When dabbawala comes in contact with new customer in his area, then the particular dabbawala will do the complete journey and appoint a new dabbawala in his place for time being to do his daily routine. Once the chains are established and stops are decided then the address is marked on the particular dabba of the new customer. The work is known for its ingenuity, special codes and markings.
The dabba code identification code was also essential during in 1993, when there were bomb attacks on the railway network. On that occasion despite strict controls, there was no specific inspections of dabbawalas due to the trust placed on them by Mumbai police. The dabbawalas themselves come to know if there any abnormalities in their tiffin. Only the dabbawalas and the people in his group can identify whether the dabba is a part of his line or not. If not, then they would refuse it immediately.
The operations that dabbawalas are running are good example of how the base of pyramid is being used to help people in that same segment. They are providing employment to low income members of community and using cheap labour to deliver lunches. What is the secret in dabbawalas success..? The success of operations in terms of six sigma, extreme certainty and predictability of operations coupled with equally simple design. Practically nothing changes for the entire course of operation except an addition or deletion of containers and may be a few persons.
Apart from this, the only basic skills required for this job are possessing the physical strength which is needed to carry the heavy carts and second one is being the native of the areas common to all the dabbawalas. These two elements complement each other, because they allow the workers to ground their communication in shared language they recognise as their own.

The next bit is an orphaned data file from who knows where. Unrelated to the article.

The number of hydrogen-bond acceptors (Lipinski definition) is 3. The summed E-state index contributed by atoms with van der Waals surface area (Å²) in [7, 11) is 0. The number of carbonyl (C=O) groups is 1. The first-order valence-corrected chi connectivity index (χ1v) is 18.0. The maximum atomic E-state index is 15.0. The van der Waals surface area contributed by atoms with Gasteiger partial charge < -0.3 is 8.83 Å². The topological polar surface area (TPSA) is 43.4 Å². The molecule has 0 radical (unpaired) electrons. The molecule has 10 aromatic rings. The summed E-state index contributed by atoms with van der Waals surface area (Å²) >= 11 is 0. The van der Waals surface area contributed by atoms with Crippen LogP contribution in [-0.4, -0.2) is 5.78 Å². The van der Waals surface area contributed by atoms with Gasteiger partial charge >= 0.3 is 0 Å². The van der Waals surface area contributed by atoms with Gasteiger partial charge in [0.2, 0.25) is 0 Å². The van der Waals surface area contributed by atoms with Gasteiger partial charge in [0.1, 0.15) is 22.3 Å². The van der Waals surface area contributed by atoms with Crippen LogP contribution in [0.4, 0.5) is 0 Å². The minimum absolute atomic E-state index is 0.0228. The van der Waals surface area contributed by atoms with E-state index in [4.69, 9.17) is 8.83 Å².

The shared aim of each dabbawala is to deliver the lunch box of its customer on time. Each dabbawala considers himself as a shareholder and entrepreneur. The group is organised internally so if one is absent then the other quickly replaces him without affecting the flow of supply chain. The business enterprise of dabbawalas provides financial opportunities for the migrant workers and coexists socially by providing services to number of customers in Mumbai
The system of dabbawalas promotes the sharing of responsibilities with interpersonal cooperation and the enterprise is probably most cost efficient and environment friendly, with zero percent fuel usage.
The attitude of dabbawalas can be explained with the help of metaphor: – The five fingers of hand alone cannot do much, but if they work together they can grasp, embrace, grip and make hundreds of gestures”.
The dabbawalas are an incredible team. They have survived for over one hundred years, through wars, through political crisis, the technological craze and the Blackberry revolution. But they are still intact. They have a record of no strikes against management in a socialistic country such as India, and they are always on-time, even through the rainiest days on the planet. Their creativity and ingenuity have kept them alive. When telephone services were at a premium in India, the dabbawalas encouraged housewives to use their system to communicate with their spouses by placing little chits inside their boxes. The husbands enjoyed the chits as much as the food. Thus, the dabbawalas were able to “think outside the box” and broaden their capabilities given very limited infrastructure.